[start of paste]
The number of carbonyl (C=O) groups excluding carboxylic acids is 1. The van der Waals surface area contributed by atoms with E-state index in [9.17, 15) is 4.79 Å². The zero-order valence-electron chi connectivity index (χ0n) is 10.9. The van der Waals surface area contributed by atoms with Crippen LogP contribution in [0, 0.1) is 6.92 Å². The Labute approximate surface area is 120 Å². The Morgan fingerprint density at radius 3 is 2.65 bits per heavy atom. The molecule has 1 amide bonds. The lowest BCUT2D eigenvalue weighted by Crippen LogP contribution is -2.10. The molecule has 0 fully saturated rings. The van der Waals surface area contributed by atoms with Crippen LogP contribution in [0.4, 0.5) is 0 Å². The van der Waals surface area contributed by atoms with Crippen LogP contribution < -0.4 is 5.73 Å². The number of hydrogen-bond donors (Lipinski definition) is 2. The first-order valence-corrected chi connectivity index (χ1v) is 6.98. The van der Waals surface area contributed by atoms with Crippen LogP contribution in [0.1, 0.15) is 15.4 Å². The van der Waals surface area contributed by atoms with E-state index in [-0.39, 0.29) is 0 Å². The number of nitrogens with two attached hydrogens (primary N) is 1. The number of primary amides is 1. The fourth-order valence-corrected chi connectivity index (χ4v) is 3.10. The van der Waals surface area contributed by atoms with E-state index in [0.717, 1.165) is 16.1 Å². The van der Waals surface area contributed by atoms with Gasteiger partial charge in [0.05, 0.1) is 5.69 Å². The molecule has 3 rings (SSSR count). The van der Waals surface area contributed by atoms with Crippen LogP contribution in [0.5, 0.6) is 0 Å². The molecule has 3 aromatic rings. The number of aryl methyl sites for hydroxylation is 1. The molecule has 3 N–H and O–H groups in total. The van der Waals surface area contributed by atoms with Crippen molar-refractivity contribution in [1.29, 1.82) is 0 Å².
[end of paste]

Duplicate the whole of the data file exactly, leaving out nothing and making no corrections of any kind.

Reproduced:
The number of carbonyl (C=O) groups excluding carboxylic acids is 1. The van der Waals surface area contributed by atoms with E-state index in [9.17, 15) is 4.79 Å². The zero-order valence-electron chi connectivity index (χ0n) is 10.9. The van der Waals surface area contributed by atoms with Crippen LogP contribution in [0, 0.1) is 6.92 Å². The Labute approximate surface area is 120 Å². The Morgan fingerprint density at radius 3 is 2.65 bits per heavy atom. The molecule has 1 amide bonds. The lowest BCUT2D eigenvalue weighted by Crippen LogP contribution is -2.10. The molecule has 0 fully saturated rings. The van der Waals surface area contributed by atoms with Crippen LogP contribution in [0.4, 0.5) is 0 Å². The van der Waals surface area contributed by atoms with Crippen LogP contribution < -0.4 is 5.73 Å². The number of hydrogen-bond donors (Lipinski definition) is 2. The first-order valence-corrected chi connectivity index (χ1v) is 6.98. The van der Waals surface area contributed by atoms with Crippen LogP contribution in [0.1, 0.15) is 15.4 Å². The van der Waals surface area contributed by atoms with E-state index in [-0.39, 0.29) is 0 Å². The number of nitrogens with two attached hydrogens (primary N) is 1. The number of primary amides is 1. The fourth-order valence-corrected chi connectivity index (χ4v) is 3.10. The van der Waals surface area contributed by atoms with E-state index in [0.717, 1.165) is 16.1 Å². The van der Waals surface area contributed by atoms with Gasteiger partial charge in [0.05, 0.1) is 5.69 Å². The molecule has 3 rings (SSSR count). The van der Waals surface area contributed by atoms with Crippen LogP contribution in [0.5, 0.6) is 0 Å². The molecule has 3 aromatic rings. The number of aryl methyl sites for hydroxylation is 1. The molecule has 3 N–H and O–H groups in total. The van der Waals surface area contributed by atoms with Crippen molar-refractivity contribution in [1.29, 1.82) is 0 Å².